TIME India

Close on the Heels of a New Government, India Gets a New State

K. Chandrashekar Rao
Mahesh Kumar A.—AP Telangana Rashtra Samithi (TRS) party President K. Chandrashekar Rao speaks to the media at his party headquarters in Hyderabad, India, Friday, May 16, 2014.

But critics warn that the decision may fan several other separatist campaigns across India

After a five-decade-long campaign, India’s newest state of Telangana finally came into being on Sunday.

“India gets a new state! We welcome Telangana as our 29th state. Telangana will add strength to our development journey in the coming years,” India’s new Prime Minister Narendra Modi tweeted, adding the new state will get full support from New Delhi.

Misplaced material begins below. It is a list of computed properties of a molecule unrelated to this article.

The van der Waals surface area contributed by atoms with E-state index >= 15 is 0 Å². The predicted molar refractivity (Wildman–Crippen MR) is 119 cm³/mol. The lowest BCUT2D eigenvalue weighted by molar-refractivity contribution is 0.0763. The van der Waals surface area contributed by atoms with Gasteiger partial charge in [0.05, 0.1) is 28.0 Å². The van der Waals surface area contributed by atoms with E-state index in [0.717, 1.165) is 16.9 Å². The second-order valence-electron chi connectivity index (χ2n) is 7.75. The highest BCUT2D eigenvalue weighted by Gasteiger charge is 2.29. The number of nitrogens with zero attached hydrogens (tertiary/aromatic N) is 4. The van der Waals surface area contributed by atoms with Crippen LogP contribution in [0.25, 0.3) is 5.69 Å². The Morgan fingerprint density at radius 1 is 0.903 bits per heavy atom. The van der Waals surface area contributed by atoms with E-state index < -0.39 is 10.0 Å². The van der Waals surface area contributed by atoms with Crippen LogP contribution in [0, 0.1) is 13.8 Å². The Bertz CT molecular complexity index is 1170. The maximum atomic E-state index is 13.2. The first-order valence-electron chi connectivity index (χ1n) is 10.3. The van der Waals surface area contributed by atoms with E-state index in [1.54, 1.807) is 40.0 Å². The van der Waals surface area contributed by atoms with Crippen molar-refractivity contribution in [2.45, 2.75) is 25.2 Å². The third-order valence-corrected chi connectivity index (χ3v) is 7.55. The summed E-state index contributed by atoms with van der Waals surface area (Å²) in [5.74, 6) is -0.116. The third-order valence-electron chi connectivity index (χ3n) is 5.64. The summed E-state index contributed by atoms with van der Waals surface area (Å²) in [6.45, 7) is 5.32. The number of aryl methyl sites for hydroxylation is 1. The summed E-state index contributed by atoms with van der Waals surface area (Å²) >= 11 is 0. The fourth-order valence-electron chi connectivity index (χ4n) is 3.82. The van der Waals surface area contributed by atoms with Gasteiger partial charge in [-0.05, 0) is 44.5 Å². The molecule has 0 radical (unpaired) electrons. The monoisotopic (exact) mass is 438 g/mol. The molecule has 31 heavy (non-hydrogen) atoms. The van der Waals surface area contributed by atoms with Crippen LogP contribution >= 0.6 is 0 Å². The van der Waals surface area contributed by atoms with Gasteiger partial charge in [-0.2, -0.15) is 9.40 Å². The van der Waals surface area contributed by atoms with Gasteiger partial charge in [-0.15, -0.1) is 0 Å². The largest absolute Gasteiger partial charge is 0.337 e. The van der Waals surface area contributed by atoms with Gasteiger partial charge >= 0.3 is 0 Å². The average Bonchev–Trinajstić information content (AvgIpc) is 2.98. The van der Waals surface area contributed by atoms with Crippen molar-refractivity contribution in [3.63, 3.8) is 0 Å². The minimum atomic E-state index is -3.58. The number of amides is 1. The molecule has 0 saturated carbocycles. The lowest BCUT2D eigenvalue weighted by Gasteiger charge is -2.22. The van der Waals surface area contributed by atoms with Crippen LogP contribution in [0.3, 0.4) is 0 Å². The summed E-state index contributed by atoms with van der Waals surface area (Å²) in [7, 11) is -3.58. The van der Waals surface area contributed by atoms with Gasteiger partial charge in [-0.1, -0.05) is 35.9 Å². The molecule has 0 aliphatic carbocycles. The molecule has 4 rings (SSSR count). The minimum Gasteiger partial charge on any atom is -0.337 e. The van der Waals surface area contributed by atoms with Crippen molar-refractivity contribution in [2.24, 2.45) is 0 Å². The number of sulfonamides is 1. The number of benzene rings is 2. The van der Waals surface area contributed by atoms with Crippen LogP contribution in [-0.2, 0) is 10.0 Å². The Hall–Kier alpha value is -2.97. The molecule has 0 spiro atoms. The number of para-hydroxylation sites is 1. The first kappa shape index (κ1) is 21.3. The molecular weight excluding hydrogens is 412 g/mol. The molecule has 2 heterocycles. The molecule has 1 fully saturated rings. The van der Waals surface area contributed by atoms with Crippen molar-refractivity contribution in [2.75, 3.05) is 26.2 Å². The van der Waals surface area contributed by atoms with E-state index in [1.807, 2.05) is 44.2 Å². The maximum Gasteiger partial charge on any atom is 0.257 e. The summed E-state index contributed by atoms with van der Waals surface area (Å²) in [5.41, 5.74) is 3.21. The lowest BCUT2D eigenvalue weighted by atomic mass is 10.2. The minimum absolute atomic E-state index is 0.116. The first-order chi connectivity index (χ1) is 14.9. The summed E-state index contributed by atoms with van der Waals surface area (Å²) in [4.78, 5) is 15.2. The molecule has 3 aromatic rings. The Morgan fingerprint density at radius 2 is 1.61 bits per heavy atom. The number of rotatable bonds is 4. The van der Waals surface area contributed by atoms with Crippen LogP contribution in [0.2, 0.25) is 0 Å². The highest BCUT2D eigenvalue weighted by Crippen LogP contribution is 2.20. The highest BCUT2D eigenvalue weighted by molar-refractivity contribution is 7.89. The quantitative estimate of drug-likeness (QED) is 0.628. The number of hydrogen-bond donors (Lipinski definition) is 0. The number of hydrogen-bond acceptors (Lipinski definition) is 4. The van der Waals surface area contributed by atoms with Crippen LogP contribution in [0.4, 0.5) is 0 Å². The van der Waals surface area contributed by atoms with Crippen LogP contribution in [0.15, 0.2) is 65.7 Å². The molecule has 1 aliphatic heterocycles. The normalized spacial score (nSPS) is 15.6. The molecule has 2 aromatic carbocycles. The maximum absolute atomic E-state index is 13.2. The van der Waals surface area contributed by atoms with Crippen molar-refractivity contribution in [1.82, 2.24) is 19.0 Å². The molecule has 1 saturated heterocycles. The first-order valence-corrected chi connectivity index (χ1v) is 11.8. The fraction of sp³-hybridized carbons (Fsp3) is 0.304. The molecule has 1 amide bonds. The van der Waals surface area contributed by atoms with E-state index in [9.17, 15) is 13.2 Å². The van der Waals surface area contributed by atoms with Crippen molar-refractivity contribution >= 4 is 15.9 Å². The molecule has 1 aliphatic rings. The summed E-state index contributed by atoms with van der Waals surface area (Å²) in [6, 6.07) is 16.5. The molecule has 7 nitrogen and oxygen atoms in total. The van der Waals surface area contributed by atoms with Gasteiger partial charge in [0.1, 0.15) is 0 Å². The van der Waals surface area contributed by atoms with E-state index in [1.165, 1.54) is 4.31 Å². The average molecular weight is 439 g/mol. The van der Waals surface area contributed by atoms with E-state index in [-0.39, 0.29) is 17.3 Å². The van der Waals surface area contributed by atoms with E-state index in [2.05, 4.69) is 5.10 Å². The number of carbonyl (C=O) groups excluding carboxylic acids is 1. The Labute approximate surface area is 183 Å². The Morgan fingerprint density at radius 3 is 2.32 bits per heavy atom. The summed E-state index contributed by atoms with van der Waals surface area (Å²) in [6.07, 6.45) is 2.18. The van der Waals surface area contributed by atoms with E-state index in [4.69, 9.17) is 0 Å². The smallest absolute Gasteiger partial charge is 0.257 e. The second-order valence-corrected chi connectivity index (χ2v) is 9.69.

Kalvakuntla Chandrashekar Rao, of the Telangana Rashtra Samithi party, which had spearheaded the call for separate statehood from Andhra Pradesh for almost 14 years, was sworn in as its first chief minister on Monday morning.

The Congress Party-led United Progressive Alliance pushed through the move in February this year, hoping to curry favor with the region’s voters ahead of general elections that ended last month. Nevertheless, the drubbing Congress received nationally was echoed in Telangana, where it won just two seats.

Telangana, with a population of 35 million, is one of India’s most underdeveloped regions. Separatists argued that the move will boost prosperity; however, critics have warned that the decision would likely fan several other separatist campaigns across India.

The flourishing tech hub of Hyderabad will remain the capital of both Telangana and Andhra Pradesh for the next 10 years.

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